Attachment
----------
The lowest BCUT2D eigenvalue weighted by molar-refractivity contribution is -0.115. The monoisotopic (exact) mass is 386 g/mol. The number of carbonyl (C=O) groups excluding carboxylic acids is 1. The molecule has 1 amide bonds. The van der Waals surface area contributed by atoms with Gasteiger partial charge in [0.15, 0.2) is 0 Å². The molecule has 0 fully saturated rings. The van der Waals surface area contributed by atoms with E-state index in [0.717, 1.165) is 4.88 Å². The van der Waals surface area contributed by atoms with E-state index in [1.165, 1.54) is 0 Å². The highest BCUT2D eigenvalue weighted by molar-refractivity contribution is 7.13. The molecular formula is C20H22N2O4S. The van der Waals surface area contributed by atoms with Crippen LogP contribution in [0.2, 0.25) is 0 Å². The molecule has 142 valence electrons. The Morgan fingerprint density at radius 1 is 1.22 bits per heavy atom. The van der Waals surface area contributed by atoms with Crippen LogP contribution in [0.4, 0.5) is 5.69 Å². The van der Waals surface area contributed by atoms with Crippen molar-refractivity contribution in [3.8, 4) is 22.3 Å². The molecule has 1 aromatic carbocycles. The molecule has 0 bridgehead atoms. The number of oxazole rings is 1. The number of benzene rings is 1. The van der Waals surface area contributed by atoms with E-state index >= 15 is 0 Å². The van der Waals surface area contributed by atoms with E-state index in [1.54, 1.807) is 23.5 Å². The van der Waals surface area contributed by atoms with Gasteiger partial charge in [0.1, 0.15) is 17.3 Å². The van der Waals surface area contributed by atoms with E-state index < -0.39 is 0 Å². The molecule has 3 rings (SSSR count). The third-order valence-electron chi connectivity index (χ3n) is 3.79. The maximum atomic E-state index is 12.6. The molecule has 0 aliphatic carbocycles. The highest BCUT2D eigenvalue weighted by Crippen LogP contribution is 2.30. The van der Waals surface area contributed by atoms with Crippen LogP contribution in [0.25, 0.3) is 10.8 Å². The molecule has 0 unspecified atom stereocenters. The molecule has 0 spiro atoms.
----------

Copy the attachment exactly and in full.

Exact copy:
The lowest BCUT2D eigenvalue weighted by molar-refractivity contribution is -0.115. The monoisotopic (exact) mass is 386 g/mol. The number of carbonyl (C=O) groups excluding carboxylic acids is 1. The molecule has 1 amide bonds. The van der Waals surface area contributed by atoms with Gasteiger partial charge in [0.15, 0.2) is 0 Å². The molecule has 0 fully saturated rings. The van der Waals surface area contributed by atoms with E-state index in [0.717, 1.165) is 4.88 Å². The van der Waals surface area contributed by atoms with E-state index in [1.165, 1.54) is 0 Å². The highest BCUT2D eigenvalue weighted by molar-refractivity contribution is 7.13. The molecular formula is C20H22N2O4S. The van der Waals surface area contributed by atoms with Crippen LogP contribution in [0.2, 0.25) is 0 Å². The molecule has 142 valence electrons. The Morgan fingerprint density at radius 1 is 1.22 bits per heavy atom. The van der Waals surface area contributed by atoms with Crippen LogP contribution in [0.4, 0.5) is 5.69 Å². The van der Waals surface area contributed by atoms with Crippen molar-refractivity contribution in [3.8, 4) is 22.3 Å². The molecule has 1 aromatic carbocycles. The molecule has 0 bridgehead atoms. The number of oxazole rings is 1. The number of benzene rings is 1. The van der Waals surface area contributed by atoms with E-state index >= 15 is 0 Å². The van der Waals surface area contributed by atoms with E-state index in [1.54, 1.807) is 23.5 Å². The van der Waals surface area contributed by atoms with Gasteiger partial charge in [0.1, 0.15) is 17.3 Å². The van der Waals surface area contributed by atoms with E-state index < -0.39 is 0 Å². The molecule has 3 rings (SSSR count). The third-order valence-electron chi connectivity index (χ3n) is 3.79. The maximum atomic E-state index is 12.6. The molecule has 0 aliphatic carbocycles. The highest BCUT2D eigenvalue weighted by Crippen LogP contribution is 2.30. The van der Waals surface area contributed by atoms with Crippen LogP contribution in [0.25, 0.3) is 10.8 Å². The molecule has 0 unspecified atom stereocenters. The molecule has 0 spiro atoms.